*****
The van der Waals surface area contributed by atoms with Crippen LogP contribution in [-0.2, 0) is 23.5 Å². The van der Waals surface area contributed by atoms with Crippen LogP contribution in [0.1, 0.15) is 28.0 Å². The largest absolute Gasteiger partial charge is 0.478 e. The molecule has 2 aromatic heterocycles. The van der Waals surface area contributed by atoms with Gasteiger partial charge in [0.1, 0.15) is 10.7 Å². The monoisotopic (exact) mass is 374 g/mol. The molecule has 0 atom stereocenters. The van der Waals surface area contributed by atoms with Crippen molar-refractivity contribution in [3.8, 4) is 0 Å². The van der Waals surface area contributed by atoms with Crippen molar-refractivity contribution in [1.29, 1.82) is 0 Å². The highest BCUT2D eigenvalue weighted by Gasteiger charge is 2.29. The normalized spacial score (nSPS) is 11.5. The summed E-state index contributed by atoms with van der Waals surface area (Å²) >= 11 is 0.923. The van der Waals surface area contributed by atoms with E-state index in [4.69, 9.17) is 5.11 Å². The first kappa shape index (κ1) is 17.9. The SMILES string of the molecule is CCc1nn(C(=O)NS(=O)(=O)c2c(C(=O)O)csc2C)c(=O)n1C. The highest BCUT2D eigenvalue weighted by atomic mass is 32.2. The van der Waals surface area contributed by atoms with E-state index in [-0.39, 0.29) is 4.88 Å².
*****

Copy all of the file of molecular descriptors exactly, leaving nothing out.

The van der Waals surface area contributed by atoms with Crippen LogP contribution in [-0.2, 0) is 23.5 Å². The van der Waals surface area contributed by atoms with Crippen LogP contribution in [0.1, 0.15) is 28.0 Å². The largest absolute Gasteiger partial charge is 0.478 e. The molecule has 2 aromatic heterocycles. The van der Waals surface area contributed by atoms with Gasteiger partial charge in [0.1, 0.15) is 10.7 Å². The monoisotopic (exact) mass is 374 g/mol. The molecule has 0 atom stereocenters. The van der Waals surface area contributed by atoms with Crippen molar-refractivity contribution in [3.8, 4) is 0 Å². The van der Waals surface area contributed by atoms with Crippen molar-refractivity contribution in [1.29, 1.82) is 0 Å². The highest BCUT2D eigenvalue weighted by Gasteiger charge is 2.29. The normalized spacial score (nSPS) is 11.5. The summed E-state index contributed by atoms with van der Waals surface area (Å²) >= 11 is 0.923. The van der Waals surface area contributed by atoms with E-state index in [4.69, 9.17) is 5.11 Å². The first kappa shape index (κ1) is 17.9. The SMILES string of the molecule is CCc1nn(C(=O)NS(=O)(=O)c2c(C(=O)O)csc2C)c(=O)n1C. The highest BCUT2D eigenvalue weighted by atomic mass is 32.2. The van der Waals surface area contributed by atoms with E-state index in [-0.39, 0.29) is 4.88 Å².